The thing about Death is that he doesn’t have as much power as he thinks.
Death pounces, attacks our flesh, and he wins a lot. Death halts heartbeats and organs. Death defeats our bodies, our flesh.
But that’s it.
Death sees no victories over anything else. Unless you let him, that is.
Death delivers his horror and pain in different ways, at different times. Sometimes Death creeps for months. Other times Death is sudden and shocking. Sometimes we battle Death. Sometimes we surrender to him. Any way and any time he comes, Death leaves an emptiness and darkness inside of us that is as unbearable of a feeling as anything I’ve ever felt.
But, because I know the King, I know that I can keep Death from defeating anything beyond a body. I can deny Death access to my spirit, my faith, my love for others, my forgiveness, my warmth, my joy. I can look Death in the face and ask him the questions Paul once wrote: “Where, O Death, is your victory? Where, O Death, is your sting?” (1 Corinthians 15:15). And I can do this simply because Death won no other part of my brother but his body.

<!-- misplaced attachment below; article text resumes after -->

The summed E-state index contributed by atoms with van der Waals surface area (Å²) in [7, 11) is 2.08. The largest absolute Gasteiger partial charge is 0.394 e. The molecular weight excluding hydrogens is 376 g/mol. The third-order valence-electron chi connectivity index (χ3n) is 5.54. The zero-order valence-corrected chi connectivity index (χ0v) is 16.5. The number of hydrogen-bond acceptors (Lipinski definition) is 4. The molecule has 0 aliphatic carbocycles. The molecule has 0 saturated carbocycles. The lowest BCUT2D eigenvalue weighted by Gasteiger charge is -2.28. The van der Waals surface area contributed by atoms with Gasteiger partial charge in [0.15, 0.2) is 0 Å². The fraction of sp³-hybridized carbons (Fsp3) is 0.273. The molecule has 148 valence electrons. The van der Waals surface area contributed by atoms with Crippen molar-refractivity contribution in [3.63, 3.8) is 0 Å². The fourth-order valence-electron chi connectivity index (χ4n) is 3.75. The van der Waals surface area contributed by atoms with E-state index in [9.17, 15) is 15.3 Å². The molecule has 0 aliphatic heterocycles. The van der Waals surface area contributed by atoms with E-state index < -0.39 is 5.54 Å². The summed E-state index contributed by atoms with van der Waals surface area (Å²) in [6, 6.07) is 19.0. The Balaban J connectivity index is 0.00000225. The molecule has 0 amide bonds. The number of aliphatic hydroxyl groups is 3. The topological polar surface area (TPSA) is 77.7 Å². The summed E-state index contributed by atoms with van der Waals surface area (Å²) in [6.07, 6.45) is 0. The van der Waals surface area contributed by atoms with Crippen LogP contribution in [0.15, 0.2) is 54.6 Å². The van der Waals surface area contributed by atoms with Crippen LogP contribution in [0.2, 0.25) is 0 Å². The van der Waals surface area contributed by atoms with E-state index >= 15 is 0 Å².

So we press on. We press on, despite the devastation, the darkness, the emptiness, the pain that we suffer through. And we press on because we can’t let Death win any more of us than the body he has defeated.
Death will come. It’s inevitable. But Death doesn’t have as much power as he thinks he does.